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Live Review: Sweating through Saturday at Boston Calling with Palehound, Lizzo, Battles, & the Vaccines


Here’s the latest in our continuing coverage of Boston Calling. For the Night 1 recap, click here.

In the annals of history, Saturday’s portion of Boston Calling will in all likelihood wind up overshadowed by the 90 degree beating we all took at the hands of Mr. Sun, that miserable bastard. Unless you found somewhere shady to hang or have access to an unlimited supply of water, you’re kinda fucked over here. It’s a drag, because at a festival that’s occasionally been accused of adhering too close to the comfortable, inoffensive middle ground, this edition included some palpable variety. It’s not just a mostly indie rock festival this time. It’s not just a mostly electronic music festival, either. S’got a little sumpthin’ for the whole friggin’ bunch of us.

Before L.A.’s Børns carried out the weekend’s inevitable David Bowie cover with a B+ rendition of “Heroes” at around 4:30 p.m., the following occurred.



Sia shattered reality on Friday night, so perhaps we were all in need of some comparatively old fashioned, gritty, grimey, glossless rock ‘n roll. Enter local favs Palehound. Front-woman Ellen Kempner arrived with no knowledge that she’d be projected on a big honkin’ video wall, and said she found her own giant-sized image distracting. This tells us that she has never been to a Boston Calling festival before, otherwise she would’ve expected this. We all need to start giving Palehound more money so they can afford tickets to stuff like this, me thinks.



I was under the impression Lizzo was a rapper, which she is, but I did not realize she sang about half the time, and her decisively powerful vocals caught me off guard. Shows what I know. A handful of songs aimed to inspire a healthy sense of self-worth in its listeners, regardless of their body type. I’m a dude, so literally no one ever tries to make me feel bad about my appearance (or bad personal hygiene, or terrible attitude, oddly enough), but many of us who are not dudes may find better use for such Lizzo tunes than I am able to. As the great Homer Simpson once said about 18 to 45 year old white males, everybody listens to me, even if my hot take is nuts ‘n gum.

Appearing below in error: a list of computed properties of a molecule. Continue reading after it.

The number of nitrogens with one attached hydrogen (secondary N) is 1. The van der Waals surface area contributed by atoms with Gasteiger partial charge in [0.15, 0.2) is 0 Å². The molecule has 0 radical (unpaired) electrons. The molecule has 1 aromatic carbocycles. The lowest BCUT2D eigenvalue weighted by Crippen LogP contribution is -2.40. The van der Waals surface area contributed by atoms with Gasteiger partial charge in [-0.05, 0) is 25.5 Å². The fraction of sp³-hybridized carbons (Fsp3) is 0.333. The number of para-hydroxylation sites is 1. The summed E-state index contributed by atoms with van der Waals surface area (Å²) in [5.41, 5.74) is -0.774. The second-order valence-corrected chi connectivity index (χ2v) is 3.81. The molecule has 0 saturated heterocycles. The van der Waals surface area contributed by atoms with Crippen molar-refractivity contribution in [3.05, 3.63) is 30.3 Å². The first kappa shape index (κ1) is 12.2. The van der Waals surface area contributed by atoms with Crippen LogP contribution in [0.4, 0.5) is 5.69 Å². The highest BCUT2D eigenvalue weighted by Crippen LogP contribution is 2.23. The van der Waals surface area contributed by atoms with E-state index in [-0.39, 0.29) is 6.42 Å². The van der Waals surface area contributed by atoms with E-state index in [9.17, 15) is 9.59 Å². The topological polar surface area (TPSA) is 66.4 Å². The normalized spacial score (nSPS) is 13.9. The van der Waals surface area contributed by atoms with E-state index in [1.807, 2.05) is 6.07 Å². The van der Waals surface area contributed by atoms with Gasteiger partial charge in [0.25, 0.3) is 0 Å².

Like Sufjan Stevens the previous night, Lizzo came accompanied by backup dancers, who demonstrated not only more skill than Stevens’ flanks, but more wisdom. Apparently aware of how brutally uncomfortable the heat would make City Hall Plaza, Lizzo and Co. foresightfully opted against wearing pants. They also brought Super Soakers to spray the crowd — a thoughtful gesture, seeing as how the wait in line for free water looked precariously long by that point.


Let’s face it — festival crowds don’t really care about innovative soundscapes, slow-burning arrangements of samples melded with live instruments, or the slick decision on the part of drummer John Stanier to place his crash cymbal far, far too high up to ever whack it by accident. Dude is a verifiable rhythmic assassin, and racks up an additional nine points for the courage to play a bright yellow drumkit.

But back to the point, most of the audience for Battles was oblivious to all that sort of thing. They just wanted to hear something they could dance to. Fortuitously, the lyric-less NYC threesome demonstrated no shortage of bangerz, thereby servicing music dweebs and casual passersby alike. Battles wrapped their presentation with “The Yabba,” a seven-minute epic, and left us all to contemplate a future in which we are all immortal cyborgs and all music sounds like this.



The Vaccines

At the risk of reducing The Vaccines — a spunky garage rock act likely deserving of more in-depth analysis — to a dated TV reference, I spent most of their set reminding myself that I was not watching a spirited performance by Driveshaft. As has been well documented, bassist and lyricist Charlie Pace survived the crash of Oceanic Flight 815, but did not live through its aftermath. It was Not Penny’s Boat, let’s remember. Also, Lost was a TV show that took place in fairytale imaginary land, and therefore, Driveshaft cannot play music festival here in the real world.


Unaccustomed to a trio — not a pair — of Boston Calling stages to keep track of, I read the schedule wrong and missed Nemes. Like I said, the heat was starting to get to me. Luckily I get a few more chances to catch cool shit on the Verizon Stage, and I won’t make the same mistake twice. But you can listen to our interview with them here.

Stay tuned for part two of the Day/Night 2 of Boston Calling, coming later at some point.

For all our Boston Calling coverage, click here, and follow us on Twitter and on Instagram.


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